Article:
KANO, Nigeria (AP) — Nigeria faced a second day of voting in scattered areas Sunday in a presidential election seen as too close to call, while the death toll from vote-related violence mounted in Africa's largest democracy.
The electoral commission said voting was generally peaceful, but it mourned the killing of one of its workers by a stray bullet in Rivers state in the restive south. At least 39 people had died in extremist and other attacks, said analysis unit SBM Intelligence, citing informants and media reports.
More than 72 million people had been eligible to vote in Africa's most populous country and largest economy. The election was held a week late after the electoral commission at the last minute cited several logistical challenges.
President Muhammadu Buhari, a former military ruler who unseated the incumbent in the 2015 election, seeks a second term against more than 70 candidates. His main rival is Atiku Abubakar, a former vice president who has made sweeping claims of reviving an economy still limping back from a rare recession.
Voting continued in parts of Abia, Bayelsa, Benue, Plateau, Zamfara and Sokoto states after the process was extended because of various issues.
"Nigerians have demonstrated extraordinary resilience and abiding faith in the electoral process," electoral commission chairman Mahmood Yakubu said.
Official results could come as early as Monday. Meanwhile, observers warned of potential thuggery as local officials raced to compile votes across the country.
Yakubu said some election workers had faced "intimidation, abduction, hostage-taking and violence." In one case, he made an urgent phone call to secure the release of workers and police taken hostage in Rivers state. All were unharmed, he said.
Nigerian police said 128 people had been arrested in suspected vote-related offenses, including ballot box-snatching, vote-trading and impersonation, while a "cache of explosives" was found. Police called the election generally successful, though it expressed concern about hate speech by some politicians and supporters.
Many Nigerians, appalled that their country recently became the world leader in the number of people living in extreme poverty, said the election will be decided by economic issues. Nigeria slipped into recession under Buhari when global oil prices crashed, with unemployment growing significantly to 23 percent and inflation now above 11 percent.
One of the largest domestic observer groups, Watching the Vote, said Nigeria had missed its chance to improve on the 2015 election, seen as one of the most transparent in the country's history.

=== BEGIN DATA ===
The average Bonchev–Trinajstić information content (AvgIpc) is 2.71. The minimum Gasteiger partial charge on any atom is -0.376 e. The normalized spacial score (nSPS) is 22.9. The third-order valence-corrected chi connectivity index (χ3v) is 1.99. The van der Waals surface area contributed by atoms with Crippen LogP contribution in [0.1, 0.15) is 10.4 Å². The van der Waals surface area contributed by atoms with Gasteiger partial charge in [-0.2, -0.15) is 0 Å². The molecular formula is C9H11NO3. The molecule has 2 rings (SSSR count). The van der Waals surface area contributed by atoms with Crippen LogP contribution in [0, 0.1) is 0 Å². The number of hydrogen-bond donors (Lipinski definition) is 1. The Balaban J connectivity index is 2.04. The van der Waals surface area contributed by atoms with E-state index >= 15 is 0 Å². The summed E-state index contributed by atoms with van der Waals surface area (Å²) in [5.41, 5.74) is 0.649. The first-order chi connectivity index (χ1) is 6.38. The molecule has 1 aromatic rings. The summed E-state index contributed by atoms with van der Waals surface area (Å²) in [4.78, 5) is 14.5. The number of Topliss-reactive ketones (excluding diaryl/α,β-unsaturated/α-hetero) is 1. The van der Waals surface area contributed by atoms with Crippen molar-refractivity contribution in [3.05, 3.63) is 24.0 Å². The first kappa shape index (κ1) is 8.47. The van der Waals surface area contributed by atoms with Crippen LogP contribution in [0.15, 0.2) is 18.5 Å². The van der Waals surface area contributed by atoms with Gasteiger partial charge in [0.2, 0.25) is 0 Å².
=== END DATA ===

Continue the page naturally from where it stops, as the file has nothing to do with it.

Logistical problems caused 59 percent of the polling stations monitored to open late, but delays and misconduct at some stations didn't necessarily undermine the election's credibility, spokesman Hussaini Abdu said.
In the northern city of Kano, tempers flared at one vote compilation center where Abubakar supporters alleged that ballots from a couple of polling units hadn't been counted. Amid shouting, security personnel ejected them.
A ruling party supervisor, Joy Bako, watched in exasperation after she spent a sleepless night standing guard over results, like many party agents across the country.
"It was free and fair," she said. "Nobody was arguing. I'm surprised at all this noise."
Even one Abubakar supporter, Abubakar Ali, paused from the ruckus to acknowledge that everything had been "going clear." But many people didn't come out to vote as compared to 2015, he said.
Godwin Ugbala, an agent for one of Nigeria's dozens of small political parties, also reported a smooth voting day. He added his voice to many Nigerians' frustration with Buhari, though some said they saw no other option.
"This one failed us in so many ways," Ugbala said. "No business. Everything is tired." He voted for Buhari in 2015 but said the president had "betrayed" the people by not following up on promises to tackle insecurity and corruption.
Associated Press writer Cara Anna reported this story in Kano, Nigeria, and AP writer Rodney Muhumuza reported from Yola, Nigeria.
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